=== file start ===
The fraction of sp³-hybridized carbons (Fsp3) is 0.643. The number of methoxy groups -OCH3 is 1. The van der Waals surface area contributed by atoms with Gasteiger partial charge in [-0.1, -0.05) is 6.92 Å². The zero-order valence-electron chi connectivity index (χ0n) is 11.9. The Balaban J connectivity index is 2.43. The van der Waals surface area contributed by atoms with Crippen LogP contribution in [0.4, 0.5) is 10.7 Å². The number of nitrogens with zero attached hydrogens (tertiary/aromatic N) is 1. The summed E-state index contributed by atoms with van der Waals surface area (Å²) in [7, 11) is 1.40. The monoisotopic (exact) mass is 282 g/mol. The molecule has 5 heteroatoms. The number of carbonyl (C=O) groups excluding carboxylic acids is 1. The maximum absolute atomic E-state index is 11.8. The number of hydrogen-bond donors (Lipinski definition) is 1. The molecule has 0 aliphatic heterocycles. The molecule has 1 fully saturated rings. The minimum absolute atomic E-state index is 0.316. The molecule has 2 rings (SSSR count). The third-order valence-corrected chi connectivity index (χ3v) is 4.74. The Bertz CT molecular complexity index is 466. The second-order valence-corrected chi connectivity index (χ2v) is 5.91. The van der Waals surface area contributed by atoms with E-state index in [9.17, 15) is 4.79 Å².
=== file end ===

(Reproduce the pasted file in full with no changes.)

The fraction of sp³-hybridized carbons (Fsp3) is 0.643. The number of methoxy groups -OCH3 is 1. The van der Waals surface area contributed by atoms with Gasteiger partial charge in [-0.1, -0.05) is 6.92 Å². The zero-order valence-electron chi connectivity index (χ0n) is 11.9. The Balaban J connectivity index is 2.43. The van der Waals surface area contributed by atoms with Crippen LogP contribution in [0.4, 0.5) is 10.7 Å². The number of nitrogens with zero attached hydrogens (tertiary/aromatic N) is 1. The summed E-state index contributed by atoms with van der Waals surface area (Å²) in [7, 11) is 1.40. The monoisotopic (exact) mass is 282 g/mol. The molecule has 5 heteroatoms. The number of carbonyl (C=O) groups excluding carboxylic acids is 1. The maximum absolute atomic E-state index is 11.8. The number of hydrogen-bond donors (Lipinski definition) is 1. The molecule has 0 aliphatic heterocycles. The molecule has 1 fully saturated rings. The minimum absolute atomic E-state index is 0.316. The molecule has 2 rings (SSSR count). The third-order valence-corrected chi connectivity index (χ3v) is 4.74. The Bertz CT molecular complexity index is 466. The second-order valence-corrected chi connectivity index (χ2v) is 5.91. The van der Waals surface area contributed by atoms with E-state index in [9.17, 15) is 4.79 Å².